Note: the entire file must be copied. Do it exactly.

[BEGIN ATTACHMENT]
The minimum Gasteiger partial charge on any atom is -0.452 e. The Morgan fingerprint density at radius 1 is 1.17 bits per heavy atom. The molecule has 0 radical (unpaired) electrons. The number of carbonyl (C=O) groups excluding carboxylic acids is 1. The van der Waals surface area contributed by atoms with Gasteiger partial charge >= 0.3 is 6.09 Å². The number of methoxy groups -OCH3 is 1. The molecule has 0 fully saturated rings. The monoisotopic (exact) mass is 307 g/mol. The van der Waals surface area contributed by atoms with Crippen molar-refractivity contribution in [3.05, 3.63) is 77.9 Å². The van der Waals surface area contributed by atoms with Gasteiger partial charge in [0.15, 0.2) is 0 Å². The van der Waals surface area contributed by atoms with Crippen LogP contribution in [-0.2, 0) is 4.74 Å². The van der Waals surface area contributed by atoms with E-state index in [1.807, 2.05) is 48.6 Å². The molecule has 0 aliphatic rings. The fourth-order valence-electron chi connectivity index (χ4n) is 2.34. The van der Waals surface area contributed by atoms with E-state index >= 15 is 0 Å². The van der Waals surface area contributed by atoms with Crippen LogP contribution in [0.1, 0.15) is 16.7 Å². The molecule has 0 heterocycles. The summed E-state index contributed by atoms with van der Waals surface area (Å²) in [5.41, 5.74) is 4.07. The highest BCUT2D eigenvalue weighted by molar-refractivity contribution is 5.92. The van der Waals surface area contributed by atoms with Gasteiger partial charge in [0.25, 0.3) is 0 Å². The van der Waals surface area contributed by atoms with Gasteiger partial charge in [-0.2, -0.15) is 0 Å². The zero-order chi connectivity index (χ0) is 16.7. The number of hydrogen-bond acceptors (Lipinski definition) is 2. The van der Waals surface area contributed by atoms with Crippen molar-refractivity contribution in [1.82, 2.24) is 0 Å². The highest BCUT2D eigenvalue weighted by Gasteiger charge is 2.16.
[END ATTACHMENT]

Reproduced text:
The minimum Gasteiger partial charge on any atom is -0.452 e. The Morgan fingerprint density at radius 1 is 1.17 bits per heavy atom. The molecule has 0 radical (unpaired) electrons. The number of carbonyl (C=O) groups excluding carboxylic acids is 1. The van der Waals surface area contributed by atoms with Gasteiger partial charge >= 0.3 is 6.09 Å². The number of methoxy groups -OCH3 is 1. The molecule has 0 fully saturated rings. The monoisotopic (exact) mass is 307 g/mol. The van der Waals surface area contributed by atoms with Crippen molar-refractivity contribution in [3.05, 3.63) is 77.9 Å². The van der Waals surface area contributed by atoms with Gasteiger partial charge in [0.15, 0.2) is 0 Å². The van der Waals surface area contributed by atoms with Crippen LogP contribution in [-0.2, 0) is 4.74 Å². The van der Waals surface area contributed by atoms with E-state index in [1.807, 2.05) is 48.6 Å². The molecule has 0 aliphatic rings. The fourth-order valence-electron chi connectivity index (χ4n) is 2.34. The van der Waals surface area contributed by atoms with E-state index >= 15 is 0 Å². The van der Waals surface area contributed by atoms with Crippen LogP contribution in [0.1, 0.15) is 16.7 Å². The molecule has 0 heterocycles. The summed E-state index contributed by atoms with van der Waals surface area (Å²) in [5.41, 5.74) is 4.07. The highest BCUT2D eigenvalue weighted by molar-refractivity contribution is 5.92. The van der Waals surface area contributed by atoms with Gasteiger partial charge in [0.25, 0.3) is 0 Å². The van der Waals surface area contributed by atoms with Gasteiger partial charge in [-0.2, -0.15) is 0 Å². The zero-order chi connectivity index (χ0) is 16.7. The number of hydrogen-bond acceptors (Lipinski definition) is 2. The van der Waals surface area contributed by atoms with Crippen molar-refractivity contribution in [1.82, 2.24) is 0 Å². The highest BCUT2D eigenvalue weighted by Gasteiger charge is 2.16.